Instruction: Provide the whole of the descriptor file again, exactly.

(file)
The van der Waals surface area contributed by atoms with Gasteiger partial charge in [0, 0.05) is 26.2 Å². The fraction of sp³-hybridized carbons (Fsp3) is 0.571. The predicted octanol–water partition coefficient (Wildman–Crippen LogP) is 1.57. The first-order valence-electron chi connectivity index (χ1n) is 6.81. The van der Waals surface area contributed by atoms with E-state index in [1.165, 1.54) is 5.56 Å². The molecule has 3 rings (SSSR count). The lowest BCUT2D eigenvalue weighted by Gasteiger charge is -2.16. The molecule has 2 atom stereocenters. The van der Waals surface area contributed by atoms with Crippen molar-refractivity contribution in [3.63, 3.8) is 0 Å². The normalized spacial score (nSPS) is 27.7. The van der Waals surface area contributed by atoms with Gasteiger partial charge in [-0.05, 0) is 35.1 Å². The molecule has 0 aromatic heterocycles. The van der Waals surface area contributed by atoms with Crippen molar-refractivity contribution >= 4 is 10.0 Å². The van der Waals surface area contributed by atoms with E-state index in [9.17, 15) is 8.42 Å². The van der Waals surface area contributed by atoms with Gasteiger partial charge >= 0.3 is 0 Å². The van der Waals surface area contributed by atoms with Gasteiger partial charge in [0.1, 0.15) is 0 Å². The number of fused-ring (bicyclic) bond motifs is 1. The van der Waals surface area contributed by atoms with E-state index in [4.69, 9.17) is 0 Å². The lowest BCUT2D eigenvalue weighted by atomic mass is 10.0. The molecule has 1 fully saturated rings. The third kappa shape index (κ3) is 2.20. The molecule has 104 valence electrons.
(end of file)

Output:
The van der Waals surface area contributed by atoms with Gasteiger partial charge in [0, 0.05) is 26.2 Å². The fraction of sp³-hybridized carbons (Fsp3) is 0.571. The predicted octanol–water partition coefficient (Wildman–Crippen LogP) is 1.57. The first-order valence-electron chi connectivity index (χ1n) is 6.81. The van der Waals surface area contributed by atoms with E-state index in [1.165, 1.54) is 5.56 Å². The molecule has 3 rings (SSSR count). The lowest BCUT2D eigenvalue weighted by Gasteiger charge is -2.16. The molecule has 2 atom stereocenters. The van der Waals surface area contributed by atoms with Crippen molar-refractivity contribution in [3.63, 3.8) is 0 Å². The normalized spacial score (nSPS) is 27.7. The van der Waals surface area contributed by atoms with Gasteiger partial charge in [-0.05, 0) is 35.1 Å². The molecule has 0 aromatic heterocycles. The van der Waals surface area contributed by atoms with Crippen molar-refractivity contribution >= 4 is 10.0 Å². The van der Waals surface area contributed by atoms with E-state index in [9.17, 15) is 8.42 Å². The van der Waals surface area contributed by atoms with Gasteiger partial charge >= 0.3 is 0 Å². The van der Waals surface area contributed by atoms with Gasteiger partial charge in [0.1, 0.15) is 0 Å². The number of fused-ring (bicyclic) bond motifs is 1. The van der Waals surface area contributed by atoms with E-state index in [4.69, 9.17) is 0 Å². The lowest BCUT2D eigenvalue weighted by atomic mass is 10.0. The molecule has 1 fully saturated rings. The third kappa shape index (κ3) is 2.20. The molecule has 104 valence electrons.